Now consider the environmental side of the coin. Sustainability means designing a social and economic system that is eventually … sustainable. It means using non-renewable resources in a way that permits future generations to have the ability to achieve the things they will need to do; it means using renewable resources in ways that permit replacement; it means managing water and air quality in such a way that we’re not locked into a downward spiral of worsening quality in these essential resources; and, of course, it means managing human activity in ways that permit control of global climate change. People like James Gustave Speth (The Bridge at the Edge of the World: Capitalism, the Environment, and Crossing from Crisis to Sustainability) have argued that these goals can only be met by damping down the consumption patterns of the world’s affluent billion (post). But how will that work for the world’s poorest billion?

Here is the hard point, however: the goals of poverty alleviation and sustainability appear on their face to be inconsistent. If we want global poverty alleviation, then it is hard to see how we can have a sustainable economy in the next fifty years; and if we insist on sustainability, then it is hard to see how we can achieve enduring and improving poverty alleviation. It appears inescapable that if we succeed in doubling the real income of the poorest 40% of the world’s population, this means even greater increases in the consumption of energy and other resources. And the production of energy is the primary cause of failures of sustainability. If part of alleviating poverty in China or India means making it feasible for three times as many poor families to own a motorbike or automobile — this implies a significant increase in the consumption of fossil fuels and the production of greenhouse gases. And yet improving mobility is an important cause and benefit of alleviating poverty. And this is true for a wide range of categories of products: being less poor means having the ability to consume more of these products.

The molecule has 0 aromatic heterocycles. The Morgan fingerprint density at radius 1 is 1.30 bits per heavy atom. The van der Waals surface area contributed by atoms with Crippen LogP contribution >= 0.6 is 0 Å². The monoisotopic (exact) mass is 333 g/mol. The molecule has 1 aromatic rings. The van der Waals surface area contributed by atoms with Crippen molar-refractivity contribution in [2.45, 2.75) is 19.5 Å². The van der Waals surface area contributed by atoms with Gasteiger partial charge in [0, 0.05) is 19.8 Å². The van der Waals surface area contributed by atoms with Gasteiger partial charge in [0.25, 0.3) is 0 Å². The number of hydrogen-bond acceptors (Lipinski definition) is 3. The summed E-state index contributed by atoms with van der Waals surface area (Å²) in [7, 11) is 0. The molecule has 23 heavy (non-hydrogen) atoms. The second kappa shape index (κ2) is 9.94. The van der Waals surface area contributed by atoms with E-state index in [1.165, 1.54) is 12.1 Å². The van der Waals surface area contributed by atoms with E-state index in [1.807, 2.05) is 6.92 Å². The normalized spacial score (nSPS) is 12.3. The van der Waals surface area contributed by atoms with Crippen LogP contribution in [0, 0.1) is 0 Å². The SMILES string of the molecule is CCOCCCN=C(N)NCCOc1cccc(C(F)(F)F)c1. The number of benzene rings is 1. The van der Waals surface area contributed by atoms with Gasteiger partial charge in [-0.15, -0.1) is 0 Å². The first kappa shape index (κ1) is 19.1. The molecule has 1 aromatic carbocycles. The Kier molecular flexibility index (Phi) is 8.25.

Here is a hypothetical effort to think through the consequences of alleviating poverty for aggregate consumption of various resources from my The Paradox of Wealth and Poverty: Mapping the Ethical Dilemmas of Global Development.

This isn’t a rigorously developed model; it simply makes some basic assumptions about current and future consumption levels for the world’s population and then aggregates them for the full population. It is generally recognized, for example, that there is something like a “nutrition transition” that occurs as income rises for poor people, as they have the ability to substitute more meat and fish for grains and vegetables in their diet. But this implies a disproportionate increase in the amount of farmland dedicated to livestock. And globally, this implies a reduction in forests and grasslands — processes already underway in Central and South America — which has major consequences for CO2 increases and species extinction. Likewise, this impressionistic projection implies a tripling of the consumption of metals and grain; more than tripling of meat consumption; and 2.4 times the level of energy consumption. So it seems that poverty alleviation all but guarantees that the demand for environment-stressing commodities will increase significantly more rapidly than population increase.

So here is the key question: are there pathways for increasing the quality of life of the world’s poorest 40% that are also compatible with reaching a sustainable global environment? The forthcoming World Bank 2010 World Development Report focuses on climate change, and there should be some important new ideas there about how to combine poverty alleviation and sustainability. These are the hardest problems we face today, and we need some fresh ideas.

Agendas for Chinese sociology

The challenge for Chinese sociology is the challenge of Chinese society. Chinese social sciences are presently in a period of deep uncertainty. Marxist ideas about method and theory are no longer governing, and new paradigms have not yet taken full form. This transition is especially important because of the magnitude and novelty of the social changes that China is experiencing today. Now is an important time for engagement between innovative Chinese and Western sociologists and philosophers in an effort to arrive at models of social research and explanation that work well for contemporary China.

Here is a brief inventory of some of the many social processes and challenges that are underway in China today, and that constitute an agenda of research for a distinctive China-centered sociology of the future.